Research Botanical Surveys

Gerry Moore, Ph.D. has conducted a number of botanical surveys of the Maurice River Watershed for Citizens United to Protect the Maurice River and Its Tributaries, Inc. His reports document rare and endangered species and their habitats that occur in the watershed, often identifying existing threats to these species and making recommendations on how these species could be better protected. Other botanists have conducted surveys for Citizens United. Sometimes these have been funded in conjunction with other organizations like the New Jersey Conservation Foundation; most have been conducted by botanists under the umbrella of the environmental consulting firm, Herpetological Associates.

The Maurice River is floristically unique. In this watershed, along the freshwater tidal marshes of the Manumuskin River, the world’s largest population of the federally-threatened sensitive-joint vetch (Aeschynomene virginica) can be found. The Maurice River watershed also contains populations of the federally-threatened swamp pink (Helonias bullata). Other globally-rare plant species that have been documented in the watershed include: Barratt’s sedge (Carex barrattii), Barton’s St. Johnswort (Hypericum adpressum), bur marigold (Bidens Bidentoides var. bidentoides), chaffseed (Schwalbea americana), curly-grass fern (Schizaea pusilla), New Jersey rush (Juncus caesariensis), Parker’s pipewort (Eriocaulon parkeri), pine barrens gentian (Gentiana autumnalis), pine barrens smoke grass (Muhlenbergia torreyana), pineland tick trefoil (Desmodium strictum), pink tickseed (Coreopsis rosea), and resinous boneset (Eupatorium resinosum). The watershed also supports populations of numerous plant species that are of state concern. And lastly, many wonderful more common plants are abundant including arrow arrum, pickerel weed, cardinal-flower, wild rice, various mallows and other typical wetland species.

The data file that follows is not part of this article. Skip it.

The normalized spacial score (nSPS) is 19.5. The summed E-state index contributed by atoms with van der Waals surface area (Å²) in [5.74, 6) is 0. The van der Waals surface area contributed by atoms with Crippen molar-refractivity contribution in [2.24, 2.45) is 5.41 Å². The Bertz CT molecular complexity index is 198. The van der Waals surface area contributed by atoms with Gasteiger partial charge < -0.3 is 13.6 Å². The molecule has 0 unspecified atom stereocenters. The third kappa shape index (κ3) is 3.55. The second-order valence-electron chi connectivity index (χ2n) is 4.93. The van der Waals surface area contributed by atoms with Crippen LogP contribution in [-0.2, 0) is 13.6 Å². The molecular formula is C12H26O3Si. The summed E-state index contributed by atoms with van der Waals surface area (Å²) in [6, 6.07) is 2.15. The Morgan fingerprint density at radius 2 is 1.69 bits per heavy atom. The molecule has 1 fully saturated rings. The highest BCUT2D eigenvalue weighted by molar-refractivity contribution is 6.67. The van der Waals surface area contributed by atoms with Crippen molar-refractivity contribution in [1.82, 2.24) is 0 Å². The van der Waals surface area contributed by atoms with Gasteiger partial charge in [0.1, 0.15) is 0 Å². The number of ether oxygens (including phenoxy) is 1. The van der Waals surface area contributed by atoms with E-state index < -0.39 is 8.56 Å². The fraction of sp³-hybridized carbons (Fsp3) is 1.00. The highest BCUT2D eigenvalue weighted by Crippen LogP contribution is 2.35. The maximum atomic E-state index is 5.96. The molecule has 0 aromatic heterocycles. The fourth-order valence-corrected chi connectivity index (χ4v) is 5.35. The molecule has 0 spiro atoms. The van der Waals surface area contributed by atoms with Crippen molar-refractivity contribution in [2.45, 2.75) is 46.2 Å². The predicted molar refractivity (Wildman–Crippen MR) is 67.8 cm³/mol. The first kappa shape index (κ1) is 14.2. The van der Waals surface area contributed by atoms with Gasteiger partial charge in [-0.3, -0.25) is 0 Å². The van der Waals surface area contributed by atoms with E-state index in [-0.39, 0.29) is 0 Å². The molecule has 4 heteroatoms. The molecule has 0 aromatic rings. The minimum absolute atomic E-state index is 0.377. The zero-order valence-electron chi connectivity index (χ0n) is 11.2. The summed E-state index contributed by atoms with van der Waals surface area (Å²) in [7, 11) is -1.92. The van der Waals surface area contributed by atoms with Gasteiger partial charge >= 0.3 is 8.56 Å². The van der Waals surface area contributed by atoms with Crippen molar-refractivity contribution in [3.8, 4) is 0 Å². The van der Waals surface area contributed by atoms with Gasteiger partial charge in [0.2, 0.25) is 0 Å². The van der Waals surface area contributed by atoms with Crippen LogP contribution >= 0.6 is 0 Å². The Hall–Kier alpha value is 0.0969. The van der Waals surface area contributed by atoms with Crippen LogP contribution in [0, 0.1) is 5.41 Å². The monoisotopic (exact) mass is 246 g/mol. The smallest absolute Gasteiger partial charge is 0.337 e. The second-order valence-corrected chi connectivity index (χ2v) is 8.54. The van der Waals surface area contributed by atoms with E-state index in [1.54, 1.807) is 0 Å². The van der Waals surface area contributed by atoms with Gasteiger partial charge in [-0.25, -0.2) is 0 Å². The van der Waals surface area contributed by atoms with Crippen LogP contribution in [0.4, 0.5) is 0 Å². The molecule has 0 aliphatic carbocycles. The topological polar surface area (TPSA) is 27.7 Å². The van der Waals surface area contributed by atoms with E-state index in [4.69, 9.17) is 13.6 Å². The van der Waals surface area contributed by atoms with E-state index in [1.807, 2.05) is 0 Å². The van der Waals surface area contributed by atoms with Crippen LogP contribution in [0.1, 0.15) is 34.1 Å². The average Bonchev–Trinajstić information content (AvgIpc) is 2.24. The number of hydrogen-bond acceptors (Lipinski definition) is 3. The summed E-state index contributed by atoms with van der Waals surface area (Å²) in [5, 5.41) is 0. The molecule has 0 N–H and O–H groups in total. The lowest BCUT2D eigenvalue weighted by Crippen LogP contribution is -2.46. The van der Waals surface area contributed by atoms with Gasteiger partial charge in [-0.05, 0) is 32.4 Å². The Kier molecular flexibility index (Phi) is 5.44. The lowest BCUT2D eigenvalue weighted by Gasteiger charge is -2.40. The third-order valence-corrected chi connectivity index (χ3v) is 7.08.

The results of the surveys are provided to appropriate state and federal agencies, and conservation organizations. Because of the sensitive nature of these plants we do not make their exact locations available to the public at large. Many of these plants are in habitats that support unusually high concentrations of rare species. Such habitats include Atlantic white cedar swamp, coastal plain, intermittent pond and freshwater tidal marsh.

Significant botanical surveys have been performed on the tidal Maurice River by the Natural Lands Trust, (, the most comprehensive of which is the “Lower Maurice River Resource Identification Project.”